Drugs that can impact your memory

Published 26 Apr 2024 • By Carenity Editorial Team

Some drugs can hinder how optimally the memory works, and this is often observed with medications prescribed for anxiety, Parkinson's disease, and chronic pain.

So, which medications negatively affect the memory? How do they work? Should they be avoided?

Unravel the answers in our article!

Drugs that can impact your memory

Some medications used in treating numerous conditions, such as anxiety, Parkinson's disease, or pain, can cause memory disorders. These disorders are reversible, meaning they disappear when the medication is discontinued. Here are a few examples of such medications:

Benzodiazepines (alprazolam, oxazepam, bromazepam, lorazepam, diazepam)

Used for sleep disorders or anxiety, benzodiazepines can cause memory disturbances as well as reduced alertness. These adverse effects, coupled with the risk of dependence that benzodiazepines present, mean their prescription is highly regulated or restricted.

Indeed, the duration of the prescription should be limited to 12 weeks because, whether for anxiety or insomnia, benzodiazepines have proven effective when used short-term. However, their therapeutic benefit decreases with prolonged use, while adverse effects persist.

Dopaminergic agonists (pramipexole, ropinirole)

Indicated for Parkinson's disease, these medications help reduce involuntary movements associated with the disease but can also cause adverse effects such as memory loss. Additionally, caution is advised when driving a vehicle as they can cause drowsiness and, in rarer cases, hallucinations or addictive behaviours (addictions to gambling, sex, etc.).

Opioid medications (morphine, codeine)

These drugs are indicated for very intense acute pain, referred to as level III analgesics (the highest level of painkiller). These medications act on the central nervous system, affecting many elements such as the respiratory or digestive systems. For example, morphine can cause nausea and vomiting or coughing. But opioid medications also act on behaviour and the brain and can thus cause excitement, sedation, or memory disorders. However, these are temporary and end when the treatment is discontinued. Sometimes, if the pain is very intense and accompanied by a generally deteriorated state, it can also cause memory disorders.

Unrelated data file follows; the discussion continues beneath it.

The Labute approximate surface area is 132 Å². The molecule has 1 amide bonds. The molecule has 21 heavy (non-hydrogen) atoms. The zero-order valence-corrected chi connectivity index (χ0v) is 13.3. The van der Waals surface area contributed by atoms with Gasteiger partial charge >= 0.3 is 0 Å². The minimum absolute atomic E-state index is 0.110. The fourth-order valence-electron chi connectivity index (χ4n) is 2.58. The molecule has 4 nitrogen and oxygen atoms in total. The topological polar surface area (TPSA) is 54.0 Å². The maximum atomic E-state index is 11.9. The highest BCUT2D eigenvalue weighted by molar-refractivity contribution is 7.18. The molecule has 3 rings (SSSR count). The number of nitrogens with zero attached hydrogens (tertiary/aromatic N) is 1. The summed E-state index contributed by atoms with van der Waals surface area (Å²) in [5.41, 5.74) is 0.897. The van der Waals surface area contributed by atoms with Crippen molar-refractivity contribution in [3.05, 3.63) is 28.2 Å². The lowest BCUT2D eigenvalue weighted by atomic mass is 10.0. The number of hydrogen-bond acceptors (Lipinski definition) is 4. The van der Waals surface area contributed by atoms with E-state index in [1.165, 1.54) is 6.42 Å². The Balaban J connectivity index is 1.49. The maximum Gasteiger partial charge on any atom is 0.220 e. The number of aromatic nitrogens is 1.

Medications for epilepsy (pregabalin, gabapentin)

Pregabalin or gabapentin are drugs indicated for the treatment of peripheral neuropathic pain, meaning pain due to nerves. They are also indicated for the treatment of various forms of epilepsy. The adverse effects of these treatments are cognitive, including deterioration of verbal and episodic memory, as well as abnormal thoughts.

Medications against motion sickness

Dimenhydrinate is an antihistamine, indicated for the prevention and treatment of motion sickness to avoid nausea and vomiting caused by transport. However, it has sedative effects and memory disorders as side effects.

Focus and explanations

All the medications mentioned above belong to the family of medications with anticholinergic effects, or at least have anticholinergic effects. For example, benzodiazepines are not anticholinergic medications but have anticholinergic effects.

Moreover, all medications with anticholinergic effects potentially have effects on memory due to their mechanism of action. Indeed, they block one of the chemical communication mechanisms of the body, and this mechanism is involved in the brain for memory and learning processes. This is why these medications all present potential memory disorders as side effects, to varying degrees.

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on 30/04/2024

I am taking Gabapentin for back pain can this be why im having memory problems my short term memory isn't good I have been on Gabapentin for years prescribed for nerve pain in lower back I a waiting for results of a nerve test on my legs as they are not functioning properly

on 01/05/2024

My short-term memory has definitely deteriorated. I spend a fortune on post-it notes! Have been taking 200mg of Pregabalin per day for anxiety. As the article states, Benzodiazepines are not a long-term solution (2-3 weeks max), however I have been on between 1-2mg of Clonazepam for eight months now. But they work for me. However, strangely I have not built up a tolerance. The dose has the same effect now as it did when I started taking them. Far more effective than Diazepam because Clonazepam has a longer “half-life” and stays working in my system for much longer. Along with the Pregabalin & Clonazepam, I also take Quetiapine 450mg, Lamotrigine 400mg, Bisoprolol 5mg, and Zopiclone 7.5mg. Again, I have read that Zopiclone should not be prescribed for more than 2-3 weeks. I have been taking it for 10 years +. Still works ok unless I’m having a Manic or Mixed-state episode. Mixed-states becoming more severe & frequent. The worst place in the world, hellish for manic-depressives. Has anyone else been taking Benzos or Zopiclone for such a long time?

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